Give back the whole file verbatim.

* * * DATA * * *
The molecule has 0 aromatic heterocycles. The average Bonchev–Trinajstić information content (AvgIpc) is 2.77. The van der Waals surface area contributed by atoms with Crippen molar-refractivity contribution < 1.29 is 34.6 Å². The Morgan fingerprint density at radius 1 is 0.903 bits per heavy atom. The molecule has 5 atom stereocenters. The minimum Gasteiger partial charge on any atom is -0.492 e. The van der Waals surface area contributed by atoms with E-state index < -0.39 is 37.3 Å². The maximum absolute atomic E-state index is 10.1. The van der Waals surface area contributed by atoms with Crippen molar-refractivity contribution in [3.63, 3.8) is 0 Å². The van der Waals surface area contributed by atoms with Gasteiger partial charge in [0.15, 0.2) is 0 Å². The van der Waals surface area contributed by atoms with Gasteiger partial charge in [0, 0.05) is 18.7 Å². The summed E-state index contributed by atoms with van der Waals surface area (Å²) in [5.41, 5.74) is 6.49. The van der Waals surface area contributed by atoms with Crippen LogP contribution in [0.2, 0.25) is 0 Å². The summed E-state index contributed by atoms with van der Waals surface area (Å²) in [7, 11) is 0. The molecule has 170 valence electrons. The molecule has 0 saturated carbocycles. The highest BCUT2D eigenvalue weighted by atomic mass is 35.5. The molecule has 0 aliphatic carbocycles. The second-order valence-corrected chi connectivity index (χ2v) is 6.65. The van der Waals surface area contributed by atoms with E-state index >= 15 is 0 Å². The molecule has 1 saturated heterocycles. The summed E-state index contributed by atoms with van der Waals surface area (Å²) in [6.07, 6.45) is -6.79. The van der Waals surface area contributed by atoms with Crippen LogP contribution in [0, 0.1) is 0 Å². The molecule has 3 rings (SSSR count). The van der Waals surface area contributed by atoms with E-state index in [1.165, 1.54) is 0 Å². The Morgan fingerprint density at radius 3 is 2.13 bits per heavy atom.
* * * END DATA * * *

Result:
The molecule has 0 aromatic heterocycles. The average Bonchev–Trinajstić information content (AvgIpc) is 2.77. The van der Waals surface area contributed by atoms with Crippen molar-refractivity contribution < 1.29 is 34.6 Å². The Morgan fingerprint density at radius 1 is 0.903 bits per heavy atom. The molecule has 5 atom stereocenters. The minimum Gasteiger partial charge on any atom is -0.492 e. The van der Waals surface area contributed by atoms with E-state index < -0.39 is 37.3 Å². The maximum absolute atomic E-state index is 10.1. The van der Waals surface area contributed by atoms with Crippen molar-refractivity contribution in [3.63, 3.8) is 0 Å². The van der Waals surface area contributed by atoms with Gasteiger partial charge in [0.15, 0.2) is 0 Å². The van der Waals surface area contributed by atoms with Gasteiger partial charge in [0, 0.05) is 18.7 Å². The summed E-state index contributed by atoms with van der Waals surface area (Å²) in [5.41, 5.74) is 6.49. The van der Waals surface area contributed by atoms with Crippen LogP contribution in [0.2, 0.25) is 0 Å². The summed E-state index contributed by atoms with van der Waals surface area (Å²) in [7, 11) is 0. The molecule has 170 valence electrons. The molecule has 0 saturated carbocycles. The highest BCUT2D eigenvalue weighted by atomic mass is 35.5. The molecule has 0 aliphatic carbocycles. The second-order valence-corrected chi connectivity index (χ2v) is 6.65. The van der Waals surface area contributed by atoms with E-state index >= 15 is 0 Å². The molecule has 1 saturated heterocycles. The summed E-state index contributed by atoms with van der Waals surface area (Å²) in [6.07, 6.45) is -6.79. The van der Waals surface area contributed by atoms with Crippen LogP contribution in [0, 0.1) is 0 Å². The molecule has 3 rings (SSSR count). The van der Waals surface area contributed by atoms with E-state index in [1.165, 1.54) is 0 Å². The Morgan fingerprint density at radius 3 is 2.13 bits per heavy atom.